If you're looking for something special, check out the "River's Edge Tap Room" at section 115 where the beer selection is wide-ranging and includes lots of Colorado brews. Also, mixed drink stands are sprinkled throughout, if that is more your style.
The atmosphere is electric at SAF at Mile High, making attending an NFL game always entertaining.
There are Broncos fans young and old; from those that have had season tickets since 1960, to 20-somethings that grew up idolizing John Elway.
While the stadium is family friendly, as there are numerous family restrooms, the majority of attendees to Broncos games are adults looking to let loose and have a great time.
People enjoy jumping up and down on the metal floors, creating that Rocky Mountain Thunder and making the new stadium vibrate violently. Fans also dance, start chants and scream until their voice is gone.
Overall, it's a party atmosphere, a fun environment for people to yell and dress as loudly as they want, things that aren't acceptable in everyday life.
The stadium is located just outside of downtown, meaning many restaurants and lots of shopping is just a short drive away.
But unlike the Pepsi Center and Coors Field, which are in the middle of LODO, Mile High isn't necessarily in comfortable walking distance to everything.
There are restaurants on Federal Boulevard, but if you're looking for top-notch food in Denver, you've got to head downtown.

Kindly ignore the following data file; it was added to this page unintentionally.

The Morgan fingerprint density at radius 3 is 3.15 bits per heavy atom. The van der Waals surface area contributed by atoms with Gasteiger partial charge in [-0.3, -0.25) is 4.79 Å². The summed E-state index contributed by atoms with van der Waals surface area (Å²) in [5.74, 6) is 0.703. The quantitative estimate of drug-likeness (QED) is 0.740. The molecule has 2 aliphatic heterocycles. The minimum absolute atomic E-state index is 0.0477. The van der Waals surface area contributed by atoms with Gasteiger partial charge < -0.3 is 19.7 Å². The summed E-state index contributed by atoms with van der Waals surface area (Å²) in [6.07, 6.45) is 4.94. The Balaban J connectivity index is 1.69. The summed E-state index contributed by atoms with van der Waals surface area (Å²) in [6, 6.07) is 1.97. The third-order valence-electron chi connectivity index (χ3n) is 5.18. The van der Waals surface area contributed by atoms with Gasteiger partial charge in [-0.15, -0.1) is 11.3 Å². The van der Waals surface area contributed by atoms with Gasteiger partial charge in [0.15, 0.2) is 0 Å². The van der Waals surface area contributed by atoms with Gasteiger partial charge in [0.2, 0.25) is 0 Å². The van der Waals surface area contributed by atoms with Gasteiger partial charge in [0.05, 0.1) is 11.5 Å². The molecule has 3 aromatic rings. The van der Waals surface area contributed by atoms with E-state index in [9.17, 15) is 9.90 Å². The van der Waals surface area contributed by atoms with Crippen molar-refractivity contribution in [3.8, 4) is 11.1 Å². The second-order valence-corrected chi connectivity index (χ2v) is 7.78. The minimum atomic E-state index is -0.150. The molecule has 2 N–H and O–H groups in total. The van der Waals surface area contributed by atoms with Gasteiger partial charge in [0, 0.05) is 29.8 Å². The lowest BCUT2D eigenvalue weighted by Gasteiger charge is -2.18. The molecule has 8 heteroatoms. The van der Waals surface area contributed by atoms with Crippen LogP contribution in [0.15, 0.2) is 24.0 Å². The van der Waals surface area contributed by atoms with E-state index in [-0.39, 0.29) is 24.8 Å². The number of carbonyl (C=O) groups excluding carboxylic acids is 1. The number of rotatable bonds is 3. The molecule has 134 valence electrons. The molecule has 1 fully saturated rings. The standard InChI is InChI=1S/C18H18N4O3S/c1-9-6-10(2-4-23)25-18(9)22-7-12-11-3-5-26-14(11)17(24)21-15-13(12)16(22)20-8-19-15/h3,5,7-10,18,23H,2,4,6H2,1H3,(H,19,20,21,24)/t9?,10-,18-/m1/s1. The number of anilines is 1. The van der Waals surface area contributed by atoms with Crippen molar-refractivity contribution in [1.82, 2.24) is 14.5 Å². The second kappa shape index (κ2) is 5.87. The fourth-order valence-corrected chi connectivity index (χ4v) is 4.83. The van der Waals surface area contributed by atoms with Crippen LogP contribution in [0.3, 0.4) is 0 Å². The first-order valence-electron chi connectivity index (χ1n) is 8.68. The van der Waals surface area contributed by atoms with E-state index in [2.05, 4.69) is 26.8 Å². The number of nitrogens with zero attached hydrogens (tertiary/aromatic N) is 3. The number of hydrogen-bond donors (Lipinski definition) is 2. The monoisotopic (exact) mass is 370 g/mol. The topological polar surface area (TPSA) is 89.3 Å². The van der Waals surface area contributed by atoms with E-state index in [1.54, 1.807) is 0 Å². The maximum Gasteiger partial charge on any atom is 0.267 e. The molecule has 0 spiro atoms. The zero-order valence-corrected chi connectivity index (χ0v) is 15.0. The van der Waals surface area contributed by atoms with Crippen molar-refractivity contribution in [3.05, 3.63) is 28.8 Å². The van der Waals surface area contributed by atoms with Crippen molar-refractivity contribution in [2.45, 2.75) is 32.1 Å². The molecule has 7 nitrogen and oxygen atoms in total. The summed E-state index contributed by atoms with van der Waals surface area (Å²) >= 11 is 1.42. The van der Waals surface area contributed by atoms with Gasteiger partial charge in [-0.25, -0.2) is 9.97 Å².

Elway's Steakhouse is downtown, as is the Denver Chop House and Brewery, which has sensational steaks, amazing appetizers and great microbrews.
Denver is known for their die-hards, fans that bleed orange and are blue if their Broncos lose.
But Broncos fans don't just hail from Denver, they come from all around the Rocky Mountain Region to cheer on their favorite team.
In 1960, Denver became the first city in the Rocky Mountain Region to be home to a professional football team, as the Broncos were one of the original American Football League teams.
Due to that, people from Wyoming, Nebraska, the Dakotas, Idaho, Utah and New Mexico consider themselves Broncos fans and they travel to the Mile High City on a regular basis to see their team in person.
Besides being wide-ranging, Broncos fans are fun-loving and at times, intense. Watching their team win is wonderful, and if they can be involved in that by making crazy amounts of crowd noise, even better.
Denver's been known as one of the fiercest home-field advantages in the NFL, and the Broncos are 54-34 in the regular season in their new stadium, a 61.4 winning percentage.
Sports Authority Field at Mile High is located just off of I-25, making getting to the game a breeze from either the North or South. Although, if you drive to the game, be prepared for heavy traffic before and extremely long waits after games.
Parking can be found on stadium grounds, though it costs a pretty penny at $20-$30. You can also find parking in private lots just North of the stadium grounds for less. We parked three blocks away for $10.
If you don't want to drive, there are other options as well, including the RTD Light Rail or the Broncos Ride.
There are numerous stops South of the stadium on I-25 for the Light Rail, and tickets are $3.00. Or, the Broncos Ride - a bus shuttle system - can pick you up all over the city and take you to and from the game for $5.00.
Bathrooms are seemingly everywhere, and there are noticeably more women's than men's restrooms, a major complaint of the old stadium. Concourses are wide, allowing massive movements of people to easily navigate them, and the concrete ramps to the upper levels echo the old stadium's metal ones that would flex as people found their seats.